A Preliminary Assessment of Taiwan’s Humanitarian Assistance and Disaster Relief Capabilities

A Preliminary Assessment of Taiwan’s Humanitarian Assistance and Disaster Relief Capabilities

A Preliminary Assessment of Taiwan’s Humanitarian Assistance and Disaster Relief Capabilities

Leo Bosner is a 2017 GTI Scholarship recipient and previously served as an Emergency Management Specialist for 29 years with the Federal Emergency Management Agency (FEMA).

Over the past few months, Taiwan has been rocked by a string of powerful earthquakes: a 5.1 magnitude earthquake near Tainan on March 20, a 4.8 magnitude and a 4.3 magnitude earthquake in Nantou on March 29 and April 2 respectively, and a 4.7 earthquake in Taitung on April 16. A more massive earthquake on February 6 in Hualien killed 17 people and resulted in many collapsed buildings. As part of the Pacific “ring of fire,” Taiwan is subject to the risk of various natural disasters such as floods, typhoons, and earthquakes, as well as health disasters such as pandemics, and human-caused disasters such as airplane crashes and industrial accidents. By and large, the Taiwan government can draw upon a significant level of resources to manage such large disasters, though it may need to address the issue of limited resources in some areas. Yet, like all other advanced societies, it would benefit from improving its planning and effective use of its resources.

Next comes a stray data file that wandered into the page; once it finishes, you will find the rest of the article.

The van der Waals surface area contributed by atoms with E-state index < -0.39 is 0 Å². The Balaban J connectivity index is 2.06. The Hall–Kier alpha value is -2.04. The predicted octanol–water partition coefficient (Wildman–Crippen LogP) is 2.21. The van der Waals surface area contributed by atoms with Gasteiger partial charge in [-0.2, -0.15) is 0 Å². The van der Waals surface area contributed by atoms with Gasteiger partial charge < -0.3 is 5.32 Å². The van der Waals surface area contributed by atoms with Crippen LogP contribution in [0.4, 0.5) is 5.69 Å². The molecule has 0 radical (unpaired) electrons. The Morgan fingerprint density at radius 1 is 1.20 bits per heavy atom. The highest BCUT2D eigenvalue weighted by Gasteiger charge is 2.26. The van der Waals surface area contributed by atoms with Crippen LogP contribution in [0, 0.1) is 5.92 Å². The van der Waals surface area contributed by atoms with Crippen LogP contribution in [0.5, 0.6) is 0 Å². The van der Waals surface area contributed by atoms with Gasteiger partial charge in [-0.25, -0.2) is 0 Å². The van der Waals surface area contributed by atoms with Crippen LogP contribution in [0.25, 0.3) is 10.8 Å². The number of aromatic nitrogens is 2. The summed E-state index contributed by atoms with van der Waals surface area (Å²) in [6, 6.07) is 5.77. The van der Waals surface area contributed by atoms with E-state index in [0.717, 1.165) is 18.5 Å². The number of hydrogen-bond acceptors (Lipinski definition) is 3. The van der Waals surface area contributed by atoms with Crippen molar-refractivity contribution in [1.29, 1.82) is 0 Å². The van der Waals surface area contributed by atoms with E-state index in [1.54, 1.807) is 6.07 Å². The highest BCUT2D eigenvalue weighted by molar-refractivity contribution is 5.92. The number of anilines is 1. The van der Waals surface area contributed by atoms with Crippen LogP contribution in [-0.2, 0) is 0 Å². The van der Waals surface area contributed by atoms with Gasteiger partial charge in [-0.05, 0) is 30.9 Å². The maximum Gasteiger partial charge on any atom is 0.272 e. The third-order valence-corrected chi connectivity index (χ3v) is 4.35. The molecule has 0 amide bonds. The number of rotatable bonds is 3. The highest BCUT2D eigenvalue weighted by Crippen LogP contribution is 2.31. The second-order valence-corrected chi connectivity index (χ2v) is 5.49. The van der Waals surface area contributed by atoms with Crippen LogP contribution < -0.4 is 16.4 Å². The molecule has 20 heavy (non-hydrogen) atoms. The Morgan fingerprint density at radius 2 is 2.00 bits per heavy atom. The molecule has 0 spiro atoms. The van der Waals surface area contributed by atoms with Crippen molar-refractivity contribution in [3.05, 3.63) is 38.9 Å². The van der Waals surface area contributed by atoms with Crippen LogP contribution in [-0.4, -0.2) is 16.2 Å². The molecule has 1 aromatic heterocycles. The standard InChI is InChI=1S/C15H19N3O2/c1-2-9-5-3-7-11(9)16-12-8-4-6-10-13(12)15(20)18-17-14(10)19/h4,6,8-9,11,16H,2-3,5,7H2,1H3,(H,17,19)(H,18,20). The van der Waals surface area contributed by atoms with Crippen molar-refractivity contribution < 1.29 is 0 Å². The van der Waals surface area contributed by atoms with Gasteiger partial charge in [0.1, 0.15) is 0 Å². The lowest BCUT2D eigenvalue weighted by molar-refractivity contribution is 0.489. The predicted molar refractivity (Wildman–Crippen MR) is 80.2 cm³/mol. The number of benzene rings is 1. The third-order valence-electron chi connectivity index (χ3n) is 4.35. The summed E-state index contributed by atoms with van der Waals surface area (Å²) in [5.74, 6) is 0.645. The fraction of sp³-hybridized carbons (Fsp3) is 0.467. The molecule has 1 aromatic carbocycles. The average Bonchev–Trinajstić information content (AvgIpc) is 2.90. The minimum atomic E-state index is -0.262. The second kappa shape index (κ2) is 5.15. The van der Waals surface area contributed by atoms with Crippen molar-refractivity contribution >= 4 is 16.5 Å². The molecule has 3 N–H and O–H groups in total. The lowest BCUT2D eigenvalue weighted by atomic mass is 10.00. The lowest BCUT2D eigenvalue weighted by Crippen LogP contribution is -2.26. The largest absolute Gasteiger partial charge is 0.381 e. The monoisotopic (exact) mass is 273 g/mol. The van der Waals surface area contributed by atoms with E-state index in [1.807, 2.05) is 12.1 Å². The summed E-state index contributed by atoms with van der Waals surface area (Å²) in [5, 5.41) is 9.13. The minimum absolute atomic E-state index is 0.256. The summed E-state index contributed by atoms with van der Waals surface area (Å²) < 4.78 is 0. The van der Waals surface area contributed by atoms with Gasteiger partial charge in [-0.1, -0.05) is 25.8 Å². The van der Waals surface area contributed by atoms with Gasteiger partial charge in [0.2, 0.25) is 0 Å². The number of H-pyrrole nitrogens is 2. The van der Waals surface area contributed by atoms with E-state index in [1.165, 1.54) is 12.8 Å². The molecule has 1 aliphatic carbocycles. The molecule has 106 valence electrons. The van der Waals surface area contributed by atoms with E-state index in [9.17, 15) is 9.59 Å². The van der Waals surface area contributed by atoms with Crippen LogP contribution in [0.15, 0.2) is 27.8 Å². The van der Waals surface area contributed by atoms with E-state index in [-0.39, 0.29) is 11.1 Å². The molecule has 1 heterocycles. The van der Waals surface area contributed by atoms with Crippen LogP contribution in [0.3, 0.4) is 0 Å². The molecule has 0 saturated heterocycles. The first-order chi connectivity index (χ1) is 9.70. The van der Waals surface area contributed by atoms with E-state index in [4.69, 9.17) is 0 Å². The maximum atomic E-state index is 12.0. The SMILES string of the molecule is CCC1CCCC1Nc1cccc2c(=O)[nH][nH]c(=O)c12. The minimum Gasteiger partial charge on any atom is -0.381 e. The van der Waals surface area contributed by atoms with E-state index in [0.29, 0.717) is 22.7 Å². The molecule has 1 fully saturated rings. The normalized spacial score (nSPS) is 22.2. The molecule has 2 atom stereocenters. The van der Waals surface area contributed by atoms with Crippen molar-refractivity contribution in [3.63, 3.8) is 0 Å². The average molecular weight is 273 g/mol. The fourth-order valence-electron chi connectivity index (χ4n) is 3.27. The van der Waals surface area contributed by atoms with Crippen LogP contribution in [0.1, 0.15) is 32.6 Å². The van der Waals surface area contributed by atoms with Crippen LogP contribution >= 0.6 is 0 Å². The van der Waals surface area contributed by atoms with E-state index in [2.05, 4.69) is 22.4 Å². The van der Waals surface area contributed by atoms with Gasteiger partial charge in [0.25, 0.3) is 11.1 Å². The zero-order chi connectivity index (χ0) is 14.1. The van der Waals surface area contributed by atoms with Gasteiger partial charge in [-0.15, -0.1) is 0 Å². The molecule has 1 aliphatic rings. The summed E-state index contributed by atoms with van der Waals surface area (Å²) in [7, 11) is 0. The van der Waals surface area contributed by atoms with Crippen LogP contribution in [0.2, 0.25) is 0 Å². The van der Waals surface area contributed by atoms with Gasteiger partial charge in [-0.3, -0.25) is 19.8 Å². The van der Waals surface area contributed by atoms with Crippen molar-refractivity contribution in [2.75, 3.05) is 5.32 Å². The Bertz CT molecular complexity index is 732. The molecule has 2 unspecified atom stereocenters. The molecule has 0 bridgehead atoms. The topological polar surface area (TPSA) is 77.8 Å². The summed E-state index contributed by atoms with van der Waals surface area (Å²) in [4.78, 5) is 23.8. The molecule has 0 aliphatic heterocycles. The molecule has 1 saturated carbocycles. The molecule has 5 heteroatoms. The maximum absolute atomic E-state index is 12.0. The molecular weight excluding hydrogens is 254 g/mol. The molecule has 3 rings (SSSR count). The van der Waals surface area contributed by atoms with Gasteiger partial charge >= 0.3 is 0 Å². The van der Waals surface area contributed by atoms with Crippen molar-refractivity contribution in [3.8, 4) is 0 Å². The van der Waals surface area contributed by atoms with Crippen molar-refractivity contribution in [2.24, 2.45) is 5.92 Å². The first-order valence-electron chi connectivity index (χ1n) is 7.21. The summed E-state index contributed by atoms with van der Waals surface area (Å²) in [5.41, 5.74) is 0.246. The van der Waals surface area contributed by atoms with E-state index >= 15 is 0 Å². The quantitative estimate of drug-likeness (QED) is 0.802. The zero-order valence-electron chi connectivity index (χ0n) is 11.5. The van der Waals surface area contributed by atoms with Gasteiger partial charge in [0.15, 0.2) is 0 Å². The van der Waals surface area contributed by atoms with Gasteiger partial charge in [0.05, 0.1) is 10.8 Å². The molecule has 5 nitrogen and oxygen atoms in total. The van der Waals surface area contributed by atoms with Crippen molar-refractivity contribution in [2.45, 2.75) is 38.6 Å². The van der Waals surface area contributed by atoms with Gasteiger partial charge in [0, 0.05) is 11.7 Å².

From a humanitarian point of view, it is imperative that the government of Taiwan be prepared to utilize its available resources as effectively as possible to protect life, health, and property following such a major event. Moreover, public confidence in government may be strengthened or weakened by the government’s perceived ability, or inability, to respond effectively to a disaster, for example, such notable failures as occurred following Hurricane Katrina in the United States or the Sewol Ferry Disaster in South Korea. Therefore, it behooves the government, as well as non-government sectors and private citizens, to be well-prepared.

Using central principles in emergency management to evaluate Taiwan’s system